Interconnectivity has continued to increase in recent years and has today reached an unprecedented scale. Thanks to innovative technologies, individuals and businesses alike can interconnect ever more closely — anytime, anywhere. Hyperconnectivity is the term that attempts to capture the sense of this phenomenon and subsume it appropriately within the general topic of digitalization. In this interview, Vit Soupal, Detecon’s hyperconnectivity and transformation expert, explains what features define precisely this next stage of digitalization and how hyperconnectivity transformation can help companies to master its use.
What must we keep in mind when discussing hyperconnectivity?
Let’s start by clearly defining the terminology. When we talk about hyperconnectivity, we mean a hyperconnected world across the levels technology, society, and enterprises. It's more than just “better” connectivity.
Our definition of hyperconnectivity encompasses the unprecedented interconnection of people, devices, systems, and organizations that modern technologies and global networks have made possible. We can be constantly connected to others and the world around us across multiple devices and platforms — giving rise to new forms of collaboration, communication, business models, ecosystems, and added value.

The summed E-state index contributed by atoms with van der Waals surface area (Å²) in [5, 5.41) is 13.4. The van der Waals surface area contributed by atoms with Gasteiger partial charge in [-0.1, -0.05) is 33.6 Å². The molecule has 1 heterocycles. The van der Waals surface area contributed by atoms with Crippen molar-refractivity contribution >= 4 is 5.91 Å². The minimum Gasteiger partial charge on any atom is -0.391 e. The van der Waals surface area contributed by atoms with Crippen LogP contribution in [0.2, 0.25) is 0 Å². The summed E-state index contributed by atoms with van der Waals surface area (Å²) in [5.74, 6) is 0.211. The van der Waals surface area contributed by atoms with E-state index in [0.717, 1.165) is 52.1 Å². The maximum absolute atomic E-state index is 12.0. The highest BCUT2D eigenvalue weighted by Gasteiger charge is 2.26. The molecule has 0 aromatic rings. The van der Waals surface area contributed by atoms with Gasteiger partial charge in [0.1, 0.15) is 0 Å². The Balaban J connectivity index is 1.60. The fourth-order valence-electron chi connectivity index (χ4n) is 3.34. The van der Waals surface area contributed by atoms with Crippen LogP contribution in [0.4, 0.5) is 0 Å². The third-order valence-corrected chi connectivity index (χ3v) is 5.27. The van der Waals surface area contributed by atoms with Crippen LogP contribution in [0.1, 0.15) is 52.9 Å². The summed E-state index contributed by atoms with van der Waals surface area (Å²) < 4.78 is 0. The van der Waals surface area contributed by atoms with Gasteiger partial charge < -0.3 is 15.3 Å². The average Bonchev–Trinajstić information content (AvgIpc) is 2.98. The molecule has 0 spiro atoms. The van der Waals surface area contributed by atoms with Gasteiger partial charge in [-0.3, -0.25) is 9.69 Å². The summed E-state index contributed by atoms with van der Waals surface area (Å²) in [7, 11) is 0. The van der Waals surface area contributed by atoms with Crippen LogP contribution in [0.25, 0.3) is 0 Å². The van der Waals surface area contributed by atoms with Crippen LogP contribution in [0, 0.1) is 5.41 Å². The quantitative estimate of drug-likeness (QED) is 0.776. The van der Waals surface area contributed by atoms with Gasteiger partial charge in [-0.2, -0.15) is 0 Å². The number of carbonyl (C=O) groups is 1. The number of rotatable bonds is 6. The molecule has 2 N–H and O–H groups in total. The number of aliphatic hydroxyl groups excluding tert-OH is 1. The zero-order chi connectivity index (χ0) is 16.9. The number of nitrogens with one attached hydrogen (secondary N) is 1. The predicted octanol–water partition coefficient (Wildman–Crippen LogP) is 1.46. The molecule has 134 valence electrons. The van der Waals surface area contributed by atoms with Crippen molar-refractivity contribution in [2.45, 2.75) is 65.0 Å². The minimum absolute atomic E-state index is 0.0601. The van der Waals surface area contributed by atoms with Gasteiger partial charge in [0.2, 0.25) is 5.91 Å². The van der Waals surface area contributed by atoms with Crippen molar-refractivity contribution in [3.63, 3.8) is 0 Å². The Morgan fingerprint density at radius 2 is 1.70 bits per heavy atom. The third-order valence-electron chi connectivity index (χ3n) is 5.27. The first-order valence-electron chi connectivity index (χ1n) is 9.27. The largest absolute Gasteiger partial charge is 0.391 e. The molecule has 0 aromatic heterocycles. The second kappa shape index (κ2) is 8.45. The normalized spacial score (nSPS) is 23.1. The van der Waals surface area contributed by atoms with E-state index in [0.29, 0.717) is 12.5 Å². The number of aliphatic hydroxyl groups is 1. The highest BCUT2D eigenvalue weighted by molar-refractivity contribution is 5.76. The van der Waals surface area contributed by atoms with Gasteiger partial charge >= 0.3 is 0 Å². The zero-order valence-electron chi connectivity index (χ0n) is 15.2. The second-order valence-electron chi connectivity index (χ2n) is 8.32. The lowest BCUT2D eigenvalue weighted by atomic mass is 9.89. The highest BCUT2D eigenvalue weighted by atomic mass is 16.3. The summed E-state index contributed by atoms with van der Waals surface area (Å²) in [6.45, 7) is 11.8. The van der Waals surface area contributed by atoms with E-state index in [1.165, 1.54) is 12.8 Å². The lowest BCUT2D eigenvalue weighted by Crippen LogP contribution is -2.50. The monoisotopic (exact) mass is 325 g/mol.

The three major levels — technology, society, and business — mutually influence one another. Technology serves as the primary catalyst for the emergence of a hyperconnected world and new opportunities for determining the interactions and functions of a society. The meshing of technological advances with changes in society is in turn reflected at the enterprise level.
What position does hyperconnectivity occupy in the general discussions about digital transformation?
Hyperconnectivity can be understood as a higher level of digitalization. While digital transformation covers the integration of digital technologies into various aspects of an organization’s operations, processes, and strategies, hyperconnectivity represents the pinnacle of technological advancement and the connectivity that comes with it. In contrast to traditional digitalization, however, hyperconnectivity encourages a broader debate about the ways technology is transfiguring companies, societies, and individuals. This is also the scope that sets it apart from conventional concepts of connectivity, which focus first and foremost on the technological aspects of setting up network and communications infrastructures.
What technology trends characterize hyperconnectivity?
Hyperconnectivity encompasses several technological advances and trends that are shaping our interconnected world.
First, 5G networks play a critical role because they offer the higher speeds, lower latency, and greater capacity required for a wide range of interconnected devices and applications.
Another key component is the use of artificial intelligence (AI) and machine learning. Hyperconnectivity offers access to vast amounts of data, but drawing pertinent insights and enabling intelligent automation from these overwhelming volumes of information are impossible without AI algorithms.